Broadway hit musical tells story about a man-eating plant from outer space

Photo courtesy Pintello Comedy Theater
From left, Chloe Angst, as Audrey, and Tyler Savin, as Seymour, in “Little Shop of Horrors.” The musical comedy opens Jan. 10


By Camille Bounds

Pintello Comedy Theater’s latest production is “Little Shop Of Horrors,” a silly delightful bit of fun for South Valley audiences. You may not leave the theater humming any of the tunes, but you will feel good and perhaps a little giddy. In these days of stress and election harping, this well-done “Little Shop of Horrors” may be just what the doctor ordered.

“Little Shop” tells a delightfully strange story about Seymour, a nebbish botanist who works in a failing Skid Row flower shop. A fly-trap type plant from outer space takes up residence in the shop. It soon turns Seymour’s life into a confusing, uproarious mess as it develops a taste for human flesh.

Howard Ashman (book and lyrics) and Alan Menken (music) took Roger Corman’s 1960 cult B-horror movie and created the musical that successfully played off-Broadway. The story takes the audience on a crazy ride into an unsettling story that is as campy as it can get. Songs like “Suddenly Seymour,” “Somewhere It’s Green,” and “Ya Never Know” creates the moods of the moment. (Ashman and Menken went on to win Academy Awards for their work on “The Little Mermaid” and “Beauty and the Beast.”)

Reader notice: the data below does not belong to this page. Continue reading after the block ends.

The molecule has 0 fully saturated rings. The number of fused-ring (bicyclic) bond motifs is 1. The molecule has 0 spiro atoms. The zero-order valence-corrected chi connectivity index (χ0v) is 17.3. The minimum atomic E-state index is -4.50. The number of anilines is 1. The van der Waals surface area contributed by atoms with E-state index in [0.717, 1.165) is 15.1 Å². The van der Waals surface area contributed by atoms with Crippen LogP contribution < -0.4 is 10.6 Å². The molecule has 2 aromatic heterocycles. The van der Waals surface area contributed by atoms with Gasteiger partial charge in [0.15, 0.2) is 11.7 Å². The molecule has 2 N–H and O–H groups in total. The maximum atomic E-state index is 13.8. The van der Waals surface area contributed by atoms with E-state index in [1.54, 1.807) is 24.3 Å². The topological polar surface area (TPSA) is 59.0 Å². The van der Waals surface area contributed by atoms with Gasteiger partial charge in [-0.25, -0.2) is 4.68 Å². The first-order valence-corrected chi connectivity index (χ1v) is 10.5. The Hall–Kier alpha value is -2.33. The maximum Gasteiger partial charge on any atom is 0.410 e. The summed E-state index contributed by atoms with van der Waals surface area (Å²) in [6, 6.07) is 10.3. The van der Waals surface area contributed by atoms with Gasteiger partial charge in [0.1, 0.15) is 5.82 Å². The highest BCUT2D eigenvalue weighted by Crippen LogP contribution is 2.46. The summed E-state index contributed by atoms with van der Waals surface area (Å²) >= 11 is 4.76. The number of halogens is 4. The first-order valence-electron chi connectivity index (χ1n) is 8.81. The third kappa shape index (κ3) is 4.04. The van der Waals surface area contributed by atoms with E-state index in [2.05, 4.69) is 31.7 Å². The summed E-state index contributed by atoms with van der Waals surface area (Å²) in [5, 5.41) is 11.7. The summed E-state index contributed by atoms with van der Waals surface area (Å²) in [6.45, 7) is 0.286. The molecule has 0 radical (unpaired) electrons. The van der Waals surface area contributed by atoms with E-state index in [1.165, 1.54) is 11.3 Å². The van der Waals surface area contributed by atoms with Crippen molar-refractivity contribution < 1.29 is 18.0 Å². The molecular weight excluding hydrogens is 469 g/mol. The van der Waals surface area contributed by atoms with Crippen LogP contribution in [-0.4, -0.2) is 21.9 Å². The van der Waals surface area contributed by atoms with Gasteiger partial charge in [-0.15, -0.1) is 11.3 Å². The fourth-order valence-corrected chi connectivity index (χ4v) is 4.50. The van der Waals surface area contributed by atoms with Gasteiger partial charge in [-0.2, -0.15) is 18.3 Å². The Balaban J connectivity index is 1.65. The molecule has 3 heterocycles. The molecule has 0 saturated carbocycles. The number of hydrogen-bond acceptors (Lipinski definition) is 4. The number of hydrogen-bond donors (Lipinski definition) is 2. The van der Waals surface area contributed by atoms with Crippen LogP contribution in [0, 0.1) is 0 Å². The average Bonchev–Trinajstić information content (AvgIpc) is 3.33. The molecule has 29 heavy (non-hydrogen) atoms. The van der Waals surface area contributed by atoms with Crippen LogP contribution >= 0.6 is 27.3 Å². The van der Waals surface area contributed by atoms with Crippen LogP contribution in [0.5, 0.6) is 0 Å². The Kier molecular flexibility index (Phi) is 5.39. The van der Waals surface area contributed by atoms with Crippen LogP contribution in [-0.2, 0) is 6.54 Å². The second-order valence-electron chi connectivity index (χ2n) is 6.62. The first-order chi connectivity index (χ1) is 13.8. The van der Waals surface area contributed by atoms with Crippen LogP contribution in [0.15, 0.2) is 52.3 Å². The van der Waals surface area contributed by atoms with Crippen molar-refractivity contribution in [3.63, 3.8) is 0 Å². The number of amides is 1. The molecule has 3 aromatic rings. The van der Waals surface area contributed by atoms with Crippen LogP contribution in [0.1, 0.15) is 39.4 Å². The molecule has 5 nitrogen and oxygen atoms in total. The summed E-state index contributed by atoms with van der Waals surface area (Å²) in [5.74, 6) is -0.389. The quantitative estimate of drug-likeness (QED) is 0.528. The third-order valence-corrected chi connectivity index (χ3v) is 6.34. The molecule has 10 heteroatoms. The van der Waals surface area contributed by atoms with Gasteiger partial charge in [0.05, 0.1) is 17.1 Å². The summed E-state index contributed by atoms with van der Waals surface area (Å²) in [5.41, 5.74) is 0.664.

Guests at Pintello’s annual New Year’s Bash party got a sneak peek of “Little Shop of Horrors,” which director Whitney Pintello described as “the biggest, baddest musical comedy” the theater company has produced. It’s unique to see a show that’s usually bigger and bolder done in a tiny venue. For instance, some of the accommodations Pintello Comedy Theater makes to bring that huge plant onto the small stage actually accentuate the size and scale of the monster.

It’s also a pleasant surprise to find so much heart in the center of the story of what is a campy romp of a show. There’s the question of what lengths a desperate person would go to get out of Skid Row and rise up in life.

The Pintello production is well cast. The bright light here is Chloe Angst as Audrey, the innocently dumb blonde with a big heart. She plays the part flawlessly with an East Side New York City accent. She delivers her lines and songs with so much believability the audience feels for this ditsy babe and rolls with her character. Dave Leon intimates and melodically bellows with his rich bass as the voice of Audrey II (the man-eating plant). The audience finds they are really listening to a grotesque potted plant demanding to be feed.

As the show’s director, Pintello moves the story along with the timing of a ringmaster in a three-ring circus. She transitions the scenes smoothly without surges and keeps her actors tight and moving. Adrianne Wilkinson’s costumes are glitzy, classy/trashy and set the mood. Jennifer Young Peterson’s choreography is simple and organized.

Camille Bounds